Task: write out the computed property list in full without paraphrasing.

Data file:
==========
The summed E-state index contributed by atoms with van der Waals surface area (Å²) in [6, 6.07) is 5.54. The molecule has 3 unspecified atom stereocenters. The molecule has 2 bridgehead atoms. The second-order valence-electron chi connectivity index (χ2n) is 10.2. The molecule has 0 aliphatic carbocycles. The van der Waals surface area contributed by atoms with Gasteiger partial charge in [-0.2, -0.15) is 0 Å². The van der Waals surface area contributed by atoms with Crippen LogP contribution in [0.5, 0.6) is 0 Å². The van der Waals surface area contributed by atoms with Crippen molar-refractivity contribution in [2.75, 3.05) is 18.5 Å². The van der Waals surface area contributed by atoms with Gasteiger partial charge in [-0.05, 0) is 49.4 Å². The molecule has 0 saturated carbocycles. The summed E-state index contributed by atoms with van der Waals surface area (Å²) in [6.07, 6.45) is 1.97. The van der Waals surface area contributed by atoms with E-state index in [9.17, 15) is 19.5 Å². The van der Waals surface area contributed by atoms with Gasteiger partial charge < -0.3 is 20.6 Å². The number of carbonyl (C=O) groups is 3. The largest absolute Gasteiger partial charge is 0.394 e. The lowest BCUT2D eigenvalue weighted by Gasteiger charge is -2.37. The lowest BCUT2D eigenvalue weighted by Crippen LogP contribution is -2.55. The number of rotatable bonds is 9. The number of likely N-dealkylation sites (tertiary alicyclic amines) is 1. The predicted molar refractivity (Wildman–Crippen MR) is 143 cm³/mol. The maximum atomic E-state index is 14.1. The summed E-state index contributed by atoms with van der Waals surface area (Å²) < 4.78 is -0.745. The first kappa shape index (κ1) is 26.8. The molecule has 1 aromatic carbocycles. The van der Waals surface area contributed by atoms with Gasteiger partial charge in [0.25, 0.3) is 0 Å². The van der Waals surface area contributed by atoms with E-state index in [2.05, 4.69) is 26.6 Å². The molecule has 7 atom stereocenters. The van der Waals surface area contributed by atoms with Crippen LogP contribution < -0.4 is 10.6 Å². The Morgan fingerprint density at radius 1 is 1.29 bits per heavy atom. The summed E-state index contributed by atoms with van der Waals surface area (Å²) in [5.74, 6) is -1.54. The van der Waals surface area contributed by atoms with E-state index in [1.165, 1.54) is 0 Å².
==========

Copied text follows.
The summed E-state index contributed by atoms with van der Waals surface area (Å²) in [6, 6.07) is 5.54. The molecule has 3 unspecified atom stereocenters. The molecule has 2 bridgehead atoms. The second-order valence-electron chi connectivity index (χ2n) is 10.2. The molecule has 0 aliphatic carbocycles. The van der Waals surface area contributed by atoms with Gasteiger partial charge in [-0.2, -0.15) is 0 Å². The van der Waals surface area contributed by atoms with Crippen LogP contribution in [0.5, 0.6) is 0 Å². The van der Waals surface area contributed by atoms with Crippen molar-refractivity contribution in [2.75, 3.05) is 18.5 Å². The van der Waals surface area contributed by atoms with Gasteiger partial charge in [-0.05, 0) is 49.4 Å². The molecule has 0 saturated carbocycles. The summed E-state index contributed by atoms with van der Waals surface area (Å²) in [6.07, 6.45) is 1.97. The van der Waals surface area contributed by atoms with E-state index in [9.17, 15) is 19.5 Å². The van der Waals surface area contributed by atoms with Gasteiger partial charge < -0.3 is 20.6 Å². The number of carbonyl (C=O) groups is 3. The largest absolute Gasteiger partial charge is 0.394 e. The lowest BCUT2D eigenvalue weighted by Gasteiger charge is -2.37. The lowest BCUT2D eigenvalue weighted by Crippen LogP contribution is -2.55. The number of rotatable bonds is 9. The number of likely N-dealkylation sites (tertiary alicyclic amines) is 1. The predicted molar refractivity (Wildman–Crippen MR) is 143 cm³/mol. The maximum atomic E-state index is 14.1. The summed E-state index contributed by atoms with van der Waals surface area (Å²) < 4.78 is -0.745. The first kappa shape index (κ1) is 26.8. The molecule has 1 aromatic carbocycles. The van der Waals surface area contributed by atoms with Gasteiger partial charge in [0.25, 0.3) is 0 Å². The van der Waals surface area contributed by atoms with E-state index in [2.05, 4.69) is 26.6 Å². The molecule has 7 atom stereocenters. The van der Waals surface area contributed by atoms with Crippen LogP contribution < -0.4 is 10.6 Å². The Morgan fingerprint density at radius 1 is 1.29 bits per heavy atom. The summed E-state index contributed by atoms with van der Waals surface area (Å²) in [5.74, 6) is -1.54. The van der Waals surface area contributed by atoms with E-state index in [1.165, 1.54) is 0 Å².